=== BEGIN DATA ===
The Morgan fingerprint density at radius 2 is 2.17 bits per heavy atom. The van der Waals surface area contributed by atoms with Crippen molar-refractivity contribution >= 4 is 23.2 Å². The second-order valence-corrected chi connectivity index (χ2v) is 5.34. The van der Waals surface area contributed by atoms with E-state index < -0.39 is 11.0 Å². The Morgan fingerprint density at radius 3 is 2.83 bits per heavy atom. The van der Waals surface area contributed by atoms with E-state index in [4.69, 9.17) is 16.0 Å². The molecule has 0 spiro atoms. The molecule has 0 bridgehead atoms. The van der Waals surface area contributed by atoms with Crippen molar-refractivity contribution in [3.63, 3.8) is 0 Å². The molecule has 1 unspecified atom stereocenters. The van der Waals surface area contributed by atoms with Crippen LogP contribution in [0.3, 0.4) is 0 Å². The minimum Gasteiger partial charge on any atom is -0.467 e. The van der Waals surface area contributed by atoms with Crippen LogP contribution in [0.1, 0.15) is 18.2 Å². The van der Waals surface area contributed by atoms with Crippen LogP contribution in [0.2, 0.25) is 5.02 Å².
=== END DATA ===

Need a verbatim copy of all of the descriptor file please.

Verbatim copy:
The Morgan fingerprint density at radius 2 is 2.17 bits per heavy atom. The van der Waals surface area contributed by atoms with Crippen molar-refractivity contribution >= 4 is 23.2 Å². The second-order valence-corrected chi connectivity index (χ2v) is 5.34. The van der Waals surface area contributed by atoms with E-state index < -0.39 is 11.0 Å². The Morgan fingerprint density at radius 3 is 2.83 bits per heavy atom. The van der Waals surface area contributed by atoms with E-state index in [4.69, 9.17) is 16.0 Å². The molecule has 0 spiro atoms. The molecule has 0 bridgehead atoms. The van der Waals surface area contributed by atoms with Crippen molar-refractivity contribution in [3.63, 3.8) is 0 Å². The molecule has 1 unspecified atom stereocenters. The van der Waals surface area contributed by atoms with Crippen LogP contribution in [0.3, 0.4) is 0 Å². The minimum Gasteiger partial charge on any atom is -0.467 e. The van der Waals surface area contributed by atoms with Crippen LogP contribution in [0.1, 0.15) is 18.2 Å². The van der Waals surface area contributed by atoms with Crippen LogP contribution in [0.2, 0.25) is 5.02 Å².